Honest Sonnets after Diane Suess by Nicole Farmer Toddler I was raised in a well. Scratchy wool. That smelly tub of a rectangle, butt end of the VW bug where I got to stand and bounce in my sandy feet jammies, no car seat, no belts, just free bumping along from New York City to Vermont over every pothole or icy lump, nausea overtaking until I slumped into a feline coil, finger sucking my way to slumber. World whizzing backwards, mom smoking a joint, dad in a trench coat sister biting and pinching me in secretive battle, freezing blizzard leaving me dizzy and excited for more. No wonder every unexpected joy has taken me longer to grasp, maturity late to appear. Backwards I arrive perfectly in the rear. Scribe I am a nine-year-old writing secret messages on my mouth with my thumb nail. Staring straight ahead at my mom, anger like steam blowing out my ears, as I bury her with insults written in letters that tickle my lips and calm my rage. Bowie the beagle sneaks out the back door to follow the scent of a bunny, the tracing of my finger now spelling out words of love for my horse, my special tree, my anywhere else but here, away from the yelling, the shit eating grin from my goodie-two-shoes never get caught sister. In trouble again. Caught. I can escape to my hidden dialogue, stories starring me, the galloping girl who flies high and never falls, no wings needed. Invincible and innocent, really, yeah really. Divorce My teenage sister and I in the moonlight dancing under the giant pecan tree in the back yard high on mushrooms for the first time, picked from cow dung in the fields outside Carencro, Louisiana, and dipped in honey - getting stoned with dad, celebrating the end of the marriage, we giggle uncontrollably, free from the foursome, and happy in the knowledge that they won’t unite again, ever, because six separations are enough, and it's Done! and we're soaring, spiraling across the yard with giant bobble heads, spreading our seagull wings just like our free sailing mom. Sometimes the end of shared misery is celebration - better than any birthday party with paper hats. Birthday Sweet sixteen under a giant moonlit crucifix mounted in the crater of a dormant volcano filled with tin cans somewhere close to Antigua, Guatemala -no party dress, no dance, no teenage boys hugging the walls, cigarettes hanging from hungry mouths - I'm crawling on all fours in the mud and rain, laughing with Lorenzo the Adventurer, my wheeler-dealer smuggler dad, while elevated Jesus looks down on us with golden tears, blood dripping from his thorny crown and open wounds, as we roll out our sleeping bags: Pop's puking his guts out all night in penance for eating fruit. Not just a father-daughter touristy trip this was the research phase for the drug deal. Daring What constitutes a memory? Dad now gone I simply remember what I remember true or not there were only the two of us left at home: seeing him emerge from the bedroom in full priest habit as Padre Lorenzo, devout traveler between Catholic Louisiana and Catholic Columbia, doing God's work with a friendly smile - flamboyant Spanish and a love of Central America, its people, its culture. You would never guess he had plastic bags of sugar duct taped under his pants - practice run for the big smuggle day - me wondering if this was real or just another deal. Now I ponder his desperation and fear of failure - invisibility was something he dreaded more than death. Conspirators I was his eyes, his judge, his confidante: Did his pants catch when he walked, did he look convincingly chubby? Was his belly believable? Did he waddle like a worshiper who loved to eat? - and all I could think about was how his white plastic collar contrasted with the black linen shirt, how shiny his black shoes shone, how much cocaine would be duct taped to his body, and what they would do to him if they caught him, would I ever see him again, would I be allowed to visit him in the Pen? But this was 1979 and he sailed through customs like a charm- shaking hands, smiling, joking, playing the priest was a role that far surpassed his Broadway debut.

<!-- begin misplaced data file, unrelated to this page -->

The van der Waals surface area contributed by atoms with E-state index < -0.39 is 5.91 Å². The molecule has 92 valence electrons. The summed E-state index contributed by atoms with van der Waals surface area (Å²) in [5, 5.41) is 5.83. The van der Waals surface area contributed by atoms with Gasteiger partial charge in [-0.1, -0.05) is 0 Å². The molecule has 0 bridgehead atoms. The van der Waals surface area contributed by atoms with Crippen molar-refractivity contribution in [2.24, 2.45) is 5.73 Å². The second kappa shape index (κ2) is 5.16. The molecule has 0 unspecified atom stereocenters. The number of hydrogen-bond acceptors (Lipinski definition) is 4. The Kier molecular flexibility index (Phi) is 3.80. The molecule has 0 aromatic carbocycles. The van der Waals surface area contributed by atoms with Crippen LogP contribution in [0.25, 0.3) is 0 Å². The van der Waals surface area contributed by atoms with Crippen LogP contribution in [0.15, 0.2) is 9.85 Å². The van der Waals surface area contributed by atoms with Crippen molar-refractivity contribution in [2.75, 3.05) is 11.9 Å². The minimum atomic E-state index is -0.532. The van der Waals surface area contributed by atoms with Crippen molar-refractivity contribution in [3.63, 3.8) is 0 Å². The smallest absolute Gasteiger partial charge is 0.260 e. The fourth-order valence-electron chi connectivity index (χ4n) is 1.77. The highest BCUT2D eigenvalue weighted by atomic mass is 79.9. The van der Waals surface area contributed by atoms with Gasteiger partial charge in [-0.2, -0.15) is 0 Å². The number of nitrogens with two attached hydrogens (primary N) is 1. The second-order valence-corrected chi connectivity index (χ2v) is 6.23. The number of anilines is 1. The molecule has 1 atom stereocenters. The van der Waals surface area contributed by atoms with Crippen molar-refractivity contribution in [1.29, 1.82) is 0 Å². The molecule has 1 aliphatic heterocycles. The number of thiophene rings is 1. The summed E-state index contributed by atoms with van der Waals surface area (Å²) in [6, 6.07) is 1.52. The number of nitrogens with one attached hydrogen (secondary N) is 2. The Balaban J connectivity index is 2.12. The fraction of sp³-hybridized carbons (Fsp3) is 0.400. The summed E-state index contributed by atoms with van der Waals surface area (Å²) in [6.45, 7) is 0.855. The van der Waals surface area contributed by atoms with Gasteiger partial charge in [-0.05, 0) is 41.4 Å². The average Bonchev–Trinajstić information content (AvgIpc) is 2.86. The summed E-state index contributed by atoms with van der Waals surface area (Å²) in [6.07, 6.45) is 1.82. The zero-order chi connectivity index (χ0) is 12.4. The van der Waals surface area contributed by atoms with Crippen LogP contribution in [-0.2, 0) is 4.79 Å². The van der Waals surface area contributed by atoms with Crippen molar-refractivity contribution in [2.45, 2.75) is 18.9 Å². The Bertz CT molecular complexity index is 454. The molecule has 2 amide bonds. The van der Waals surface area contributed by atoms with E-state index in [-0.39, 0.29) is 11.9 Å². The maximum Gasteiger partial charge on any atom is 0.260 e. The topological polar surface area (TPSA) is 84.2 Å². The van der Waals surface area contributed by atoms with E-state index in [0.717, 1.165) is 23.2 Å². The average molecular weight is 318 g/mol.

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Nicole Farmer is a writer and reading tutor living in Asheville, NC. Her poems have been published in The Closed Eye Open, The Amistad, Quillkeepers Press, Capsule Stories, Haunted Waters Press, Sheepshead Review, Roadrunner Review, Wild Roof Journal, Bacopa Literary Review, Great Smokies Review, Kakalak Review, 86 Logic, Wingless Dreamer, Inlandia Review, In Parentheses, and others. Nicole was awarded the First Prize in Prose Poetry from the Bacopa Literary Review in 2020 and has just finished her first chapbook entitled ‘Wet Underbelly Wind’. Way back in the 90’s she graduated from The Juilliard School of Drama. You can find her dancing barefoot in her driveway on the full moon at midnight.